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France - Council of State, B.A. v Council of State, 8 November 2016, No. 393852
France - Article L. 712-1 and L. 712-2 of the code for entry
stay and asylum of foreigners
The French National Asylum Court (CNDA) must do a complete assessment of facts and circumstances in deciding whether an applicant should be granted refugee status, or failing that, subsidiary protection. In doing so, it must take into account all the documentation provided by the Applicant in support of the application. In this case, the Applicant’s medical evidence documentation and the evidence relating to the potential risks she is likely to face if she returns to her country (fear of persecution due to imputed political opinions) should have been taken into account.
The CNDA did not consider that evidence and did not include it in its decision.
Mrs B.A., a Rwandan national, was refused asylum by a decision of the Director General of the French Office For The Protection of Refugees And Stateless People (OFPRA), after claiming a fear of persecution (if she returned to Rwanda) by the authorities on grounds of imputed political opinions (family history and possession of a leaflet from the opposition party).
In support of her application, the Applicant had provided a medical certificate as evidence of injuries faced in her country of origin, and had argued a well-founded fear of persecution due to imputed political opinions.
The French National Asylum Court (CNDA) upheld OFPRA’s decision on the grounds that the applicant had not established that she was personally at risk of persecution within the grounds established under the 1951 Geneva Convention or from one of the serious threats mentioned by article L. 712-1 of the administrative code of justice.
The Applicant appealed to the Council of State, requesting the annulment of the CNDA decision and for a sum of 3000 Euros to be borne by the state, under the provisions of article L. 761-1 of the administrative code of justice.
Procedures for qualifying for refugee status:
The Council recalled (in case 372864 mentioned below) that any person who is outside their country of origin due to a well-founded fear of being persecuted for reasons of race, religion, nationality or membership of a particular social group, should be considered a refugee.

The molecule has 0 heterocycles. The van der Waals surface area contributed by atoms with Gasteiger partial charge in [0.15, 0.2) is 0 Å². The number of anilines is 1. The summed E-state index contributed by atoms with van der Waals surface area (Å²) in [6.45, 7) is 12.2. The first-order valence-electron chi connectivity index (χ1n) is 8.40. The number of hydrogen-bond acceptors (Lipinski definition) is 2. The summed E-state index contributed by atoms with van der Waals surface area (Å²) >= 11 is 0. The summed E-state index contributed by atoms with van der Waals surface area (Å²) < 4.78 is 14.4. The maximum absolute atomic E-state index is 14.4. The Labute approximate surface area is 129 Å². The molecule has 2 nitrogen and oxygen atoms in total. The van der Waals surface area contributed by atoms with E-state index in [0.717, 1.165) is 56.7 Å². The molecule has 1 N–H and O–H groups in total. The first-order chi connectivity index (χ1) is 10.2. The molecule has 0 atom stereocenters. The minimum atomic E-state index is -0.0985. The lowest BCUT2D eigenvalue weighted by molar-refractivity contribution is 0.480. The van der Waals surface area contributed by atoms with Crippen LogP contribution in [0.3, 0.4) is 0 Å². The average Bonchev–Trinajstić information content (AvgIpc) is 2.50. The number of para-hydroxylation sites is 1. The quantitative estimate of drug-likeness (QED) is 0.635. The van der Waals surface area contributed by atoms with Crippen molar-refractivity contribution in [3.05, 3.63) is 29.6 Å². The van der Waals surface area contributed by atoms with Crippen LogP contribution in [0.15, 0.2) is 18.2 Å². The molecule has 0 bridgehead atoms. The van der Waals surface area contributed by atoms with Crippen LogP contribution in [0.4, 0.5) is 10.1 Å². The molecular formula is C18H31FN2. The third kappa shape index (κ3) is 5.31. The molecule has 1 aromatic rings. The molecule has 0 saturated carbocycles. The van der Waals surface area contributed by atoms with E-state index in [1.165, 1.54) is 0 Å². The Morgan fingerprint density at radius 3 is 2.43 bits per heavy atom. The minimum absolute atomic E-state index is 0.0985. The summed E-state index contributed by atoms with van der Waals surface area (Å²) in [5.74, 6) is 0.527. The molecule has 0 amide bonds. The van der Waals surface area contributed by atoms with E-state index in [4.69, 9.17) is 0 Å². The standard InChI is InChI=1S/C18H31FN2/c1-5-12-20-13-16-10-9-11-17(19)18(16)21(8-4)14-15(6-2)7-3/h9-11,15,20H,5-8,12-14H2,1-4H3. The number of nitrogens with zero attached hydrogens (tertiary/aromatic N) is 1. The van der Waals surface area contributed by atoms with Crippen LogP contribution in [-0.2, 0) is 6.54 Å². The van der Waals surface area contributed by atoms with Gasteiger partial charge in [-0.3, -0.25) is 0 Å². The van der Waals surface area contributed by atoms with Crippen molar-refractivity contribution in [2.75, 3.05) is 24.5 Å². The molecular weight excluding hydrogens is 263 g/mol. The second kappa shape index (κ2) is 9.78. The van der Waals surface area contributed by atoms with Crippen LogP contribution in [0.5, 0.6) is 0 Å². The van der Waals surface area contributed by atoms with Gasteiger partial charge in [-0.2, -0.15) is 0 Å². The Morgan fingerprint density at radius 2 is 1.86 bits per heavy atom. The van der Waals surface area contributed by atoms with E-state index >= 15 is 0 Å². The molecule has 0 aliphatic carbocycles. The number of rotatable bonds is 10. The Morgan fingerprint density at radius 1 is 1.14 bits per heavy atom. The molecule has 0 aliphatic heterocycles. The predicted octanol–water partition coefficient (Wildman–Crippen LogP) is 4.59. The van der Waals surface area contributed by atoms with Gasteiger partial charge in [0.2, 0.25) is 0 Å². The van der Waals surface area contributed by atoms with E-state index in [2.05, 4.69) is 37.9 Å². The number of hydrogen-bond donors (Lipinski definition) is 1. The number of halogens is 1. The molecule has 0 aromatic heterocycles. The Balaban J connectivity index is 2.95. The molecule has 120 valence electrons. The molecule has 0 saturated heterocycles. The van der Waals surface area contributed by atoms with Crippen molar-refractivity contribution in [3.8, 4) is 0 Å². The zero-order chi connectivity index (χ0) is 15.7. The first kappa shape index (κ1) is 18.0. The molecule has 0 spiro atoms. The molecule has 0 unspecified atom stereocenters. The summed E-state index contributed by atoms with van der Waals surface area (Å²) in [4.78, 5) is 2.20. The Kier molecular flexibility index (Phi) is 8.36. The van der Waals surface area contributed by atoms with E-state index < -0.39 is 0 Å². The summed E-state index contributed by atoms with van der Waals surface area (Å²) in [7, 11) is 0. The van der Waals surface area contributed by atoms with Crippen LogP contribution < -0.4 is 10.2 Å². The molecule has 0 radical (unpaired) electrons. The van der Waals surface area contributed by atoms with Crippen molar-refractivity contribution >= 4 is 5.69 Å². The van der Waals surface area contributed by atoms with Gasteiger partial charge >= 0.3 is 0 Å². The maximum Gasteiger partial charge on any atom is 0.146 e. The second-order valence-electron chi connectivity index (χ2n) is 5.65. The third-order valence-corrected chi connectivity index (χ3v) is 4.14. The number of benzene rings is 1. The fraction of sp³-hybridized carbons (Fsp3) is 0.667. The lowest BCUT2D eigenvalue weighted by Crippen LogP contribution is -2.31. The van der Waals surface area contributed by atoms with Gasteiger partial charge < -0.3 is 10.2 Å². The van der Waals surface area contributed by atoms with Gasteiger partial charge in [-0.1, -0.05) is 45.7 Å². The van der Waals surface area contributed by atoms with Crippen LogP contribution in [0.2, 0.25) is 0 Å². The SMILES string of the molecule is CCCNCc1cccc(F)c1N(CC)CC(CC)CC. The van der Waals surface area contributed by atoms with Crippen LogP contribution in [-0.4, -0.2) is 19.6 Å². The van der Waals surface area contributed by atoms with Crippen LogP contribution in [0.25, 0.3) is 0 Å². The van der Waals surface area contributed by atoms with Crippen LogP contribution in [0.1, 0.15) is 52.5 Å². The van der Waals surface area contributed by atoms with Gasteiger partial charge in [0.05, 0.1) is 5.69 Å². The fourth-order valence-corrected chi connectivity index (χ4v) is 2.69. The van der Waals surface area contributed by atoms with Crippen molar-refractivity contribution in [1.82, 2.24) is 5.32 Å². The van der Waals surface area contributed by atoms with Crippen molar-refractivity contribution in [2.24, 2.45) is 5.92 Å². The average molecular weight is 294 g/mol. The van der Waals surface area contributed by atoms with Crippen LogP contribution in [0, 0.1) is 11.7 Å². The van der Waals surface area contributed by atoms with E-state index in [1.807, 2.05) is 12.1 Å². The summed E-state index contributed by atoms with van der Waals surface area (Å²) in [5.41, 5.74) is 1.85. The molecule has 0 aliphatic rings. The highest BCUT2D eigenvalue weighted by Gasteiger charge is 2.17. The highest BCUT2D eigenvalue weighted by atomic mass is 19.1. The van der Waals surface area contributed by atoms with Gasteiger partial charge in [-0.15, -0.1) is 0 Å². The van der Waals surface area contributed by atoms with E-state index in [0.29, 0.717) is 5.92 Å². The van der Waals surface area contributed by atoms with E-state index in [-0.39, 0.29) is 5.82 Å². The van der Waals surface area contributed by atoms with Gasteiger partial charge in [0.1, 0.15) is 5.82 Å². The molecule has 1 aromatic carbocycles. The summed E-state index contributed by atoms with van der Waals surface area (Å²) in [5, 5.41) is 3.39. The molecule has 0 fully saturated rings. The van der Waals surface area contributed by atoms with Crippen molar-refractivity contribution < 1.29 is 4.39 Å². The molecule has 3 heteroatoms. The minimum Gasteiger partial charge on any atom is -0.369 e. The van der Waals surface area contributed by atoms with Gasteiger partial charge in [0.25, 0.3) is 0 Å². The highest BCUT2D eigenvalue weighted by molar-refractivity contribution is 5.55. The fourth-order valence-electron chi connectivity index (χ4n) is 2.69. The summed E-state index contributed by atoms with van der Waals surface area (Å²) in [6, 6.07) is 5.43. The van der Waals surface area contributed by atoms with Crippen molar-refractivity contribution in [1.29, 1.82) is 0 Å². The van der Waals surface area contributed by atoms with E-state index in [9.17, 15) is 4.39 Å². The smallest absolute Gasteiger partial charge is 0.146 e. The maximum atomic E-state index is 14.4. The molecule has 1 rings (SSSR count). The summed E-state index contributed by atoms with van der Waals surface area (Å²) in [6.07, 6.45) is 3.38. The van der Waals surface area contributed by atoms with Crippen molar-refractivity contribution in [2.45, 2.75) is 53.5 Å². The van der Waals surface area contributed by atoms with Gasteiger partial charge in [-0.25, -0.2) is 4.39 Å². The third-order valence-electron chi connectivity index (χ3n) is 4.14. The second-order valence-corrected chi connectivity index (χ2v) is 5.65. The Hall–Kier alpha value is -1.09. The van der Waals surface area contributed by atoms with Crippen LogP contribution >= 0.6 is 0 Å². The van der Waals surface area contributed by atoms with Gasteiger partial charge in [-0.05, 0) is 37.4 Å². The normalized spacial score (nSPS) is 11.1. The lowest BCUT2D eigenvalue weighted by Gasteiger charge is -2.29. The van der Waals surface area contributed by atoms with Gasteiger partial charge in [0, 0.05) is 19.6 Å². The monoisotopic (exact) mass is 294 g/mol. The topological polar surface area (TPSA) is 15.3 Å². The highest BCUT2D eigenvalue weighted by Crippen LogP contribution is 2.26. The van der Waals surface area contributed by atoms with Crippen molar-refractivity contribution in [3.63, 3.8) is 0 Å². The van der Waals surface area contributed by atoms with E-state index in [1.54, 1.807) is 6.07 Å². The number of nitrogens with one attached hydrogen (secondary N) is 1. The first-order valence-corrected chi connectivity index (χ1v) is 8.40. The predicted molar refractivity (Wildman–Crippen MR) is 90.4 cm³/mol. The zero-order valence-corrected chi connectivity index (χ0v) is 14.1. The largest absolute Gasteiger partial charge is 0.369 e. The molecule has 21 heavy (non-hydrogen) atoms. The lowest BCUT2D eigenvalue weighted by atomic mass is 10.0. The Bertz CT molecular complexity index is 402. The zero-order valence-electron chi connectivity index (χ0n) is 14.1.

If a person exposed to serious threats does not meet the conditions to be granted refugee status, the Council recalled that he or she may, under certain conditions (and in particular if he/she is facing a material threat of death penalty, torture or inhumane or degrading treatment or punishment), benefit from subsidiary protection granted on the basis of the Right to Asylum Act of 10 December 2003.
The Council of State considered that the CNDA, when ruling on an application for refugee status or subsidiary protection, must take into account all factual circumstances known to the CNDA at the time of examining the application.
In order to assess the accuracy of the risks reported by an Applicant, the CNDA must consider all elements presented in support of the Applicant’s application. This includes where an Applicant produces “circumstantial evidence related to the alleged risks”.
In a previous decision by the Council of State (France: Council of State, M.A. v Council of State , number 372864), the Council decided that the CNDA, after having considered the credibility of these elements, and having analysed these in light of the reported facts, must assess the risks these elements are likely to reveal. If the CNDA decides not to consider the evidence as credible the Council requires the CNDA to substantiate the reasons for its decision.
Error of law:
According to the Council of State,the French National Court of Asylum had not taken into account and assessed documents including circumstantial elements related to the alleged risks, such as the medical certificate (of the 8th December 2014), which specified that Mrs A. had “longitudinal scars on the outside of the right arm, that could be whip scars”. The Council considered that the CNDA should have taken into account the potential risks incurred by the Applicant which the medical certificate could potentially have revealed.
Moreover, the CNDA didn’t express an opinion on the reality of the alleged risks. In doing so, it tainted its decision with an error of law and insufficient motivation.
After the CNDA rejected the Applicant’s application, the Council allowed the appeal, and Mrs B.A. was found to be justified in asking for the annulment of the decision number 14035729 of the 4th May 2015 of the CNDA. The decision was annulled, and the case was sent back to the CNDA.
The sum of 3000 Euros is owed by the State to the applicant, under article L. 761-1 of the administrative code of justice.
The case is sent back to the CNDA.